Another Sonoma County recycling center is closing, leaving consumers with even fewer local options to redeem bottles and cans
It soon will get even harder to score a bit of extra cash in Sonoma County for turning in bottles and cans.
One of the few remaining recycling redemption sites in the area, Brogard, in Windsor, will end its operation Aug. 26 after 19 years. The scrap metal site at the same location, West Coast Metals, will continue to run.
“We're not really happy about it because we have been a service to the community for so long,” owner Linda Gardner told me, “but just dollar-wise, we cannot keep open losing money every month.”
This is more bad news for consumers already struggling to recoup the 5- or 10-cent fee on containers as California Refund Value redemption centers and retailers have dwindled in recent years. California has lost almost half its container recycling operations in the past decade.
In Sonoma County, 85% of sites have shuttered in the past decade, and in some other Northern California counties, there are none.
The Press Democrat has reported on the state’s beleaguered recycling setup before.
California is one of 10 states with a “Bottle Bill” that applies a refund value to most glass, cans and plastic bottles in an effort to encourage recycling. While an effective tool in general, California’s system, managed by CalRecycle, has struggled, and the closure of site after site has made it difficult for people to cash in. That has led to more than $635 million in unclaimed deposits and a 61% redemption rate in 2021, lower than most other states with similar programs.
All recycling programs have had to contend with plummeting prices for reclaimed materials, such as plastics, because markets for them, especially in China, have shrunk. But California’s recycling system has also been plagued by fraud, loopholes and inefficiencies that recycling businesses say have made it hard to stay afloat.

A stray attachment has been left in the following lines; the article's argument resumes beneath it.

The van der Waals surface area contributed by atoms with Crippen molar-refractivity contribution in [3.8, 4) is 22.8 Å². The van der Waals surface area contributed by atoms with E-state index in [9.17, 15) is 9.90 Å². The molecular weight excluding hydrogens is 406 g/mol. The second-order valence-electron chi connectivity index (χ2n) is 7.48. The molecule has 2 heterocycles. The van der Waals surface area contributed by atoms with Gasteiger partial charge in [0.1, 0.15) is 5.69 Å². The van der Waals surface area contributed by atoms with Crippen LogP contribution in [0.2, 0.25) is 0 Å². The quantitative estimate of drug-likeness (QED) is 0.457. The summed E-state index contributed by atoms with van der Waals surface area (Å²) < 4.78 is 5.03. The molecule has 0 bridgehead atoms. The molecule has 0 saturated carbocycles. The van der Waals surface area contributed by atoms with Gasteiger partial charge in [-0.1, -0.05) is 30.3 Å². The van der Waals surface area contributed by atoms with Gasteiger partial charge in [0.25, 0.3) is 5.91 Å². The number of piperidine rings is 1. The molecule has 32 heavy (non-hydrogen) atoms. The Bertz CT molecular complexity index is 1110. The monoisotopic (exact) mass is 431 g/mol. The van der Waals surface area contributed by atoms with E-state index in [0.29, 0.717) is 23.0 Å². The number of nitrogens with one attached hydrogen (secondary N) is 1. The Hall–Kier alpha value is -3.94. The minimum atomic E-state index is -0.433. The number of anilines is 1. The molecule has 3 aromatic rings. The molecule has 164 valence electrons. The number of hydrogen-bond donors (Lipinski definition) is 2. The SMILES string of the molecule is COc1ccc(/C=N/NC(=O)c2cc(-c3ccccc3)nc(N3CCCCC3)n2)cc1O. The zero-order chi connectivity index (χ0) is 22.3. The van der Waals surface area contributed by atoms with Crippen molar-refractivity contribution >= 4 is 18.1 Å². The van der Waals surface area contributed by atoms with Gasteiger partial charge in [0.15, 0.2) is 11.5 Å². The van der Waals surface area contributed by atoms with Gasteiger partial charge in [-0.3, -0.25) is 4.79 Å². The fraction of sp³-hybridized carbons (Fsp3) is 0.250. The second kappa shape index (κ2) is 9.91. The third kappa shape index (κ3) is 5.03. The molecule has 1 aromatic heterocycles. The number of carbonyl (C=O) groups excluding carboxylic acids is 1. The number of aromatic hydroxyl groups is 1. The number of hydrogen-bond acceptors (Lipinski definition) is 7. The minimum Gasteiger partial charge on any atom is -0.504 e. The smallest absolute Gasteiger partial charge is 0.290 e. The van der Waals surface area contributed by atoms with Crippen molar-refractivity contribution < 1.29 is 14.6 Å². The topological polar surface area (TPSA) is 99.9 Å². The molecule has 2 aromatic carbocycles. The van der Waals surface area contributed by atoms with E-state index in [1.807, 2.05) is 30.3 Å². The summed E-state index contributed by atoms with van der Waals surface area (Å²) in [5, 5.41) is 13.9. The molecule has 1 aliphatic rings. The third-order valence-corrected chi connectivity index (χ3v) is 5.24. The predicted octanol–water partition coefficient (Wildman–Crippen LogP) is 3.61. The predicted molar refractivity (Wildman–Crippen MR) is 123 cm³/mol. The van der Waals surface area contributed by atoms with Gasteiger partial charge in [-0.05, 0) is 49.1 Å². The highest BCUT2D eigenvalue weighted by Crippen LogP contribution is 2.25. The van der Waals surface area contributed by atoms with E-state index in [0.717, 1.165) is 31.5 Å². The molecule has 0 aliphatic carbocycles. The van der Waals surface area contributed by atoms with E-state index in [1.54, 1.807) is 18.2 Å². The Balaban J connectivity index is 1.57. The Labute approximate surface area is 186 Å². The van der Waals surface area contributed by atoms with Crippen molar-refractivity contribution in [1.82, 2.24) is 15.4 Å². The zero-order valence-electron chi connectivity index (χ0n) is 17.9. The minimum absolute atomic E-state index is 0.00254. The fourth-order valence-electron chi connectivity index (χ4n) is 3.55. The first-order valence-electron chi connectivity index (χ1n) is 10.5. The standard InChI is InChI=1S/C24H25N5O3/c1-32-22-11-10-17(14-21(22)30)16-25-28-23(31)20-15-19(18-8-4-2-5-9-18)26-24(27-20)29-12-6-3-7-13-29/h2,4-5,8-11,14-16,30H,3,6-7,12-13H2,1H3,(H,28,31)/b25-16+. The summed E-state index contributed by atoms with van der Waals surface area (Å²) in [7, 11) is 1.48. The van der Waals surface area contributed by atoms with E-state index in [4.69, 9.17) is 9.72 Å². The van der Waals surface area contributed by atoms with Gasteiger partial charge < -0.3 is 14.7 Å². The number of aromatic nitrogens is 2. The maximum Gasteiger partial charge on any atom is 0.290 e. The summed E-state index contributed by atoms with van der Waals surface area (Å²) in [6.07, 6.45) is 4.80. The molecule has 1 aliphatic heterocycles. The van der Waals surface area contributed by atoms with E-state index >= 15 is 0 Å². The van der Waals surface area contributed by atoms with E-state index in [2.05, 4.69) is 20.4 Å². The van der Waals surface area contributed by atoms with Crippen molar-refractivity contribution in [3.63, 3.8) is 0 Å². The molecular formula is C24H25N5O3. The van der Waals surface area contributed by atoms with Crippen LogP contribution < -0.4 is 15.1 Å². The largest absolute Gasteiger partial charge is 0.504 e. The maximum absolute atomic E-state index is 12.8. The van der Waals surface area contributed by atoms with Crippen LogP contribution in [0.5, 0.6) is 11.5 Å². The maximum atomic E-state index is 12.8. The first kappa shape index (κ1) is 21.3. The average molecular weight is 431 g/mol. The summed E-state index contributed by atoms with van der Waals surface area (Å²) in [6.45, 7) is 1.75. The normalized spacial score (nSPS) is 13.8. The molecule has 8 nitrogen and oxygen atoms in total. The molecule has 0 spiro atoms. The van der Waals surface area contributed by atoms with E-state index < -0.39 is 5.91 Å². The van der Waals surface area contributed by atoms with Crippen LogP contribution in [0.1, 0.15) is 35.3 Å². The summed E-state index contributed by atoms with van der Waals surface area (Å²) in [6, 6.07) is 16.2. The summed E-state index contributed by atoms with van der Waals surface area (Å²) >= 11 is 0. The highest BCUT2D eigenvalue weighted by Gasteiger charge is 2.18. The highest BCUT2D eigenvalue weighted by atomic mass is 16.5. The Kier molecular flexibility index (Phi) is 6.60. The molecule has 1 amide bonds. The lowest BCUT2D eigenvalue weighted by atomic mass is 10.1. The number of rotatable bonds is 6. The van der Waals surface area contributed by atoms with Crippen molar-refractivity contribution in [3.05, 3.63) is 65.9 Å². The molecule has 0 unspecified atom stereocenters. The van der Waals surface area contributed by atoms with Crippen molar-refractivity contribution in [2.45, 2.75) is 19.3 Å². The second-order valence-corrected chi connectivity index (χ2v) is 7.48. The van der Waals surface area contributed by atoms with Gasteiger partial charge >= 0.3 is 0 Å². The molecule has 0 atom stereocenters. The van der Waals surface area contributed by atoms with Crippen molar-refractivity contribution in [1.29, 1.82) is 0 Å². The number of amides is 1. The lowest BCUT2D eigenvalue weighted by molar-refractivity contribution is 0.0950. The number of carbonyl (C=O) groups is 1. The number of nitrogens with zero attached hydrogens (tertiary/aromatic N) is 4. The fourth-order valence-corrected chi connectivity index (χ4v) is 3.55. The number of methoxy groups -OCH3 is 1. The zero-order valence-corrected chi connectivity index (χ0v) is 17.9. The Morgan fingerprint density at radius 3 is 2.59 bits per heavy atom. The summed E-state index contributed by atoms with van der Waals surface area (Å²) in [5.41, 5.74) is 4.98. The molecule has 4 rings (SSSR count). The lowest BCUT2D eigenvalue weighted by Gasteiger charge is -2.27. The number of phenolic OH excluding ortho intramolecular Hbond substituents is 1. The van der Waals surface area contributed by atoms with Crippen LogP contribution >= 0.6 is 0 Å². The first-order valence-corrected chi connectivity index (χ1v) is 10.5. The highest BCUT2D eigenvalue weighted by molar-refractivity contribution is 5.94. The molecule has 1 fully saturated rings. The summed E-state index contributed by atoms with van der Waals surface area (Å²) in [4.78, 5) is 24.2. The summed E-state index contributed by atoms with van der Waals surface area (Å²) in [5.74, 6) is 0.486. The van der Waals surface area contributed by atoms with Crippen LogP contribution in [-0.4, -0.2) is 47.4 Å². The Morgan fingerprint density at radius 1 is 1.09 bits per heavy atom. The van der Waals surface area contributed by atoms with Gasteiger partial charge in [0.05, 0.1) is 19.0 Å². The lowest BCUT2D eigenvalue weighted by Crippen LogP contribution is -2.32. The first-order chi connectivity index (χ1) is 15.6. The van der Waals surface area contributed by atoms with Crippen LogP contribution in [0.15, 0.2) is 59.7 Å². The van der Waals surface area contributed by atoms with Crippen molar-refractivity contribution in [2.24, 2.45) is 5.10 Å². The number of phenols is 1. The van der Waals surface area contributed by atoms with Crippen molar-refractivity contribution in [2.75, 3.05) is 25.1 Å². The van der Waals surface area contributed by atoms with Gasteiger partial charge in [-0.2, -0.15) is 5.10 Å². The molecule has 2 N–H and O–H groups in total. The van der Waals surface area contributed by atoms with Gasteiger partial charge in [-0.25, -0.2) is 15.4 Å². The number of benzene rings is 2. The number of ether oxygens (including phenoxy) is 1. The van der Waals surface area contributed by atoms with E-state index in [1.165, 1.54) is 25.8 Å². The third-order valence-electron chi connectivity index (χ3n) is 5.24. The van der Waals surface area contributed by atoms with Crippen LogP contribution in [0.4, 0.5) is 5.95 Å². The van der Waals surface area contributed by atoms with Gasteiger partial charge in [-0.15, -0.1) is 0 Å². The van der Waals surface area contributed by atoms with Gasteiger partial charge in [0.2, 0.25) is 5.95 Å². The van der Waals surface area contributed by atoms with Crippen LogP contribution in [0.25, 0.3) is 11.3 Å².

“Over the years, things have gotten rocky. We haven’t made a lot of money, but we’ve been able to stay open,” Gardner said.
Lately, though, Brogard has struggled to absorb increasing traffic as other sites in the region have shuttered. Operational and labor expenses have shot up, and, at the same time, subsidies provided by the state have gone down.
“We just can't continue to operate at a loss,” Gardner told me.
“A lot of sites, especially in the higher-cost areas to operate like Sonoma County, have gone out of business,” said Jeff Donlevy, general manager of Ming’s Resource Corporation, a processing facility based in the East Bay.
“Those that need the money go find those very few recycling centers that are open,” he added. “They're faced with long lines and the sites, in a lot of cases, are overwhelmed.”
Operations like Ming’s purchase the empties from other recycling operations, including Brogard, and prepare them for resale to be converted into new products. Ming’s handles about one-third of all the California Refund Value containers in the state, and Donlevy estimated business is down 20% to 30% compared to seven years ago.
A major issue, according to recycling operators and advocates, is that the subsidies provided by the state, designed to offset businesses’ costs to recycle, are outdated, inflexible and inadequate.
“The commodity market for recyclables is very volatile these days, and the subsidies paid by CalRecycle are just not enough to help keep sites like Brogard in business,” Donlevy told me.
“It's a flawed accounting formula that winds up shorting a huge number of redemption centers every few years, and then they just go out of business,” said Liza Tucker of Consumer Watchdog, who has spent years studying this issue. “It's not profitable.”
Operations up north are put at a particular disadvantage, Donlevy said, because these subsidies are based on statewide averages, and with 70% of recycling centers based in Southern California, calculations are skewed toward the generally lower costs of doing business there since there are more facilities serving a larger population.
“Recycling centers are small businesses that face obstacles that many small businesses face, which can include rising rents, siting challenges, and wages,” said CalRecycle spokesperson Lance Klug. “Recycling centers also face a fluctuating market for plastic, aluminum, and glass ... Payments to recyclers from the program are not able to shift as rapidly as the market.”
Klug noted that changes to the accounting process requires legislative direction.
As sites close, major grocery and retail stores, who sell the bottles and cans in the first place and pass along the California Refund Value fee to consumers, are supposed to be a fallback in the program. Legally, they’re required to redeem the containers if there aren’t any recycling sites nearby.